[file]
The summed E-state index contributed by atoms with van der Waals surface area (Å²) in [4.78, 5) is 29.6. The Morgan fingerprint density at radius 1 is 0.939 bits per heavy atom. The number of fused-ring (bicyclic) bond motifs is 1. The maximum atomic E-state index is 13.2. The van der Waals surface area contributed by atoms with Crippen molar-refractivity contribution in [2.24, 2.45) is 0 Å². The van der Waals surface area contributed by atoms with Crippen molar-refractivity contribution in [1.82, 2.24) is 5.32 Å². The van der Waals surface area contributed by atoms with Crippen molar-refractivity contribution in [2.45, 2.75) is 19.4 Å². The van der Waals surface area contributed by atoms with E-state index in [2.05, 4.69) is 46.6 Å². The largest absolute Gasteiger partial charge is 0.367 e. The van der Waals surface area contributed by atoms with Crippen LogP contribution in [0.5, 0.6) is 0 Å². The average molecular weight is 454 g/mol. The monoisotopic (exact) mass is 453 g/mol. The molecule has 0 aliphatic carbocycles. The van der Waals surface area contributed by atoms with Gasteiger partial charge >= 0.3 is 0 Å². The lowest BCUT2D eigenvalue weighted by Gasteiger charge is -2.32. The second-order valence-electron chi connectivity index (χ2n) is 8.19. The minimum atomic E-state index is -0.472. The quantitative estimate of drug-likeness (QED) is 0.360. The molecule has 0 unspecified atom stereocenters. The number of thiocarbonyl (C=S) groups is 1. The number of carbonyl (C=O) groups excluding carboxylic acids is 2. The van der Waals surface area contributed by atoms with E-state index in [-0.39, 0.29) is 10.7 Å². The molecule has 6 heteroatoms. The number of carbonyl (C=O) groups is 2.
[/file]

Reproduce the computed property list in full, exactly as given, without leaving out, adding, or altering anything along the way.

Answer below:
The summed E-state index contributed by atoms with van der Waals surface area (Å²) in [4.78, 5) is 29.6. The Morgan fingerprint density at radius 1 is 0.939 bits per heavy atom. The number of fused-ring (bicyclic) bond motifs is 1. The maximum atomic E-state index is 13.2. The van der Waals surface area contributed by atoms with Crippen molar-refractivity contribution in [2.24, 2.45) is 0 Å². The van der Waals surface area contributed by atoms with Crippen molar-refractivity contribution in [1.82, 2.24) is 5.32 Å². The van der Waals surface area contributed by atoms with Crippen molar-refractivity contribution in [2.45, 2.75) is 19.4 Å². The van der Waals surface area contributed by atoms with E-state index in [2.05, 4.69) is 46.6 Å². The largest absolute Gasteiger partial charge is 0.367 e. The van der Waals surface area contributed by atoms with Crippen LogP contribution in [0.5, 0.6) is 0 Å². The average molecular weight is 454 g/mol. The monoisotopic (exact) mass is 453 g/mol. The molecule has 0 aliphatic carbocycles. The van der Waals surface area contributed by atoms with Gasteiger partial charge >= 0.3 is 0 Å². The lowest BCUT2D eigenvalue weighted by Gasteiger charge is -2.32. The second-order valence-electron chi connectivity index (χ2n) is 8.19. The minimum atomic E-state index is -0.472. The quantitative estimate of drug-likeness (QED) is 0.360. The molecule has 0 unspecified atom stereocenters. The number of thiocarbonyl (C=S) groups is 1. The number of carbonyl (C=O) groups excluding carboxylic acids is 2. The van der Waals surface area contributed by atoms with E-state index in [-0.39, 0.29) is 10.7 Å². The molecule has 6 heteroatoms. The number of carbonyl (C=O) groups is 2.